But there has always been a second theme to Saudi policy towards al-Qa’ida type jihadis, contradicting Prince Bandar’s approach and seeing jihadis as a mortal threat to the Kingdom. Dearlove illustrates this attitude by relating how, soon after 9/11, he visited the Saudi capital Riyadh with Tony Blair.

He remembers the then head of Saudi General Intelligence “literally shouting at me across his office: ‘9/11 is a mere pinprick on the West. In the medium term, it is nothing more than a series of personal tragedies. What these terrorists want is to destroy the House of Saud and remake the Middle East.'” In the event, Saudi Arabia adopted both policies, encouraging the jihadis as a useful tool of Saudi anti-Shia influence abroad but suppressing them at home as a threat to the status quo. It is this dual policy that has fallen apart over the last year.

Saudi sympathy for anti-Shia “militancy” is identified in leaked US official documents. The then US Secretary of State Hillary Clinton wrote in December 2009 in a cable released by Wikileaks that “Saudi Arabia remains a critical financial support base for al-Qa’ida, the Taliban, LeT [Lashkar-e-Taiba in Pakistan] and other terrorist groups.” She said that, in so far as Saudi Arabia did act against al-Qa’ida, it was as a domestic threat and not because of its activities abroad. This policy may now be changing with the dismissal of Prince Bandar as head of intelligence this year. But the change is very recent, still ambivalent and may be too late: it was only last week that a Saudi prince said he would no longer fund a satellite television station notorious for its anti-Shia bias based in Egypt.

The problem for the Saudis is that their attempts since Bandar lost his job to create an anti-Maliki and anti-Assad Sunni constituency which is simultaneously against al-Qa’ida and its clones have failed.

By seeking to weaken Maliki and Assad in the interest of a more moderate Sunni faction, Saudi Arabia and its allies are in practice playing into the hands of Isis which is swiftly gaining full control of the Sunni opposition in Syria and Iraq. In Mosul, as happened previously in its Syrian capital Raqqa, potential critics and opponents are disarmed, forced to swear allegiance to the new caliphate and killed if they resist.

The West may have to pay a price for its alliance with Saudi Arabia and the Gulf monarchies, which have always found Sunni jihadism more attractive than democracy. A striking example of double standards by the western powers was the Saudi-backed suppression of peaceful democratic protests by the Shia majority in Bahrain in March 2011. Some 1,500 Saudi troops were sent across the causeway to the island kingdom as the demonstrations were ended with great brutality and Shia mosques and shrines were destroyed.

An alibi used by the US and Britain is that the Sunni al-Khalifa royal family in Bahrain is pursuing dialogue and reform. But this excuse looked thin last week as Bahrain expelled a top US diplomat, the assistant secretary of state for human rights Tom Malinowksi, for meeting leaders of the main Shia opposition party al-Wifaq. Mr Malinowski tweeted that the Bahrain government’s action was “not about me but about undermining dialogue”.

Western powers and their regional allies have largely escaped criticism for their role in reigniting the war in Iraq. Publicly and privately, they have blamed the Iraqi Prime Minister Nouri al-Maliki for persecuting and marginalising the Sunni minority, so provoking them into supporting the Isis-led revolt. There is much truth in this, but it is by no means the whole story. Maliki did enough to enrage the Sunni, partly because he wanted to frighten Shia voters into supporting him in the 30 April election by claiming to be the Shia community’s protector against Sunni counter-revolution.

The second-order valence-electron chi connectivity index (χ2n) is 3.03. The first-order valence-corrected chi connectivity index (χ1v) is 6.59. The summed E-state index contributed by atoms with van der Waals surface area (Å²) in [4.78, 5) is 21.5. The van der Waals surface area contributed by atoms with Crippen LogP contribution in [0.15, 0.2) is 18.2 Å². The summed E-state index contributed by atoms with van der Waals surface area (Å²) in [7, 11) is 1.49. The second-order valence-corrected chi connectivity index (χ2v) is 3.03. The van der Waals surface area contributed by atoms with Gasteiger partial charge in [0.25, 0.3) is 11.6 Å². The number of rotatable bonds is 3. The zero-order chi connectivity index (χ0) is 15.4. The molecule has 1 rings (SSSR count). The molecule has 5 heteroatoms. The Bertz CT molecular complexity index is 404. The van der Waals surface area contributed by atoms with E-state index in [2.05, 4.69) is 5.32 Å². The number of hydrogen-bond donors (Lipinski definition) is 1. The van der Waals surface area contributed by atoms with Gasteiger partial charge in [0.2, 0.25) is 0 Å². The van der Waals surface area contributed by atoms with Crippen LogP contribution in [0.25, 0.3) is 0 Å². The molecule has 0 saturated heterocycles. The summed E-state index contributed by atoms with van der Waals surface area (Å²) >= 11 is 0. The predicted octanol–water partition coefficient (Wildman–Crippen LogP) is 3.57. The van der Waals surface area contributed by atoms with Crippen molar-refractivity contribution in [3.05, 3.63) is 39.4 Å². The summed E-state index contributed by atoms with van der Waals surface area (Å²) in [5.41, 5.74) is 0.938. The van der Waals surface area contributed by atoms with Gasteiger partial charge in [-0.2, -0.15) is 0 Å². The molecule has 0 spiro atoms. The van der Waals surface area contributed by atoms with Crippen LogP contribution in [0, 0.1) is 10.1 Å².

But for all his gargantuan mistakes, Maliki’s failings are not the reason why the Iraqi state is disintegrating. What destabilised Iraq from 2011 on was the revolt of the Sunni in Syria and the takeover of that revolt by jihadis, who were often sponsored by donors in Saudi Arabia, Qatar, Kuwait and United Arab Emirates. Again and again Iraqi politicians warned that by not seeking to close down the civil war in Syria, Western leaders were making it inevitable that the conflict in Iraq would restart. “I guess they just didn’t believe us and were fixated on getting rid of [President Bashar al-] Assad,” said an Iraqi leader in Baghdad last week.

Of course, US and British politicians and diplomats would argue that they were in no position to bring an end to the Syrian conflict. But this is misleading. By insisting that peace negotiations must be about the departure of Assad from power, something that was never going to happen since Assad held most of the cities in the country and his troops were advancing, the US and Britain made sure the war would continue.

The chief beneficiary is Isis which over the last two weeks has been mopping up the last opposition to its rule in eastern Syria. The Kurds in the north and the official al-Qa’ida representative, Jabhat al-Nusra, are faltering under the impact of Isis forces high in morale and using tanks and artillery captured from the Iraqi army. It is also, without the rest of the world taking notice, taking over many of the Syrian oil wells that it did not already control.

Saudi Arabia has created a Frankenstein’s monster over which it is rapidly losing control. The same is true of its allies such as Turkey which has been a vital back-base for Isis and Jabhat al-Nusra by keeping the 510-mile-long Turkish-Syrian border open. As Kurdish-held border crossings fall to Isis, Turkey will find it has a new neighbour of extraordinary violence, and one deeply ungrateful for past favours from the Turkish intelligence service.

As for Saudi Arabia, it may come to regret its support for the Sunni revolts in Syria and Iraq as jihadi social media begins to speak of the House of Saud as its next target. It is the unnamed head of Saudi General Intelligence quoted by Dearlove after 9/11 who is turning out to have analysed the potential threat to Saudi Arabia correctly and not Prince Bandar, which may explain why the latter was sacked earlier this year.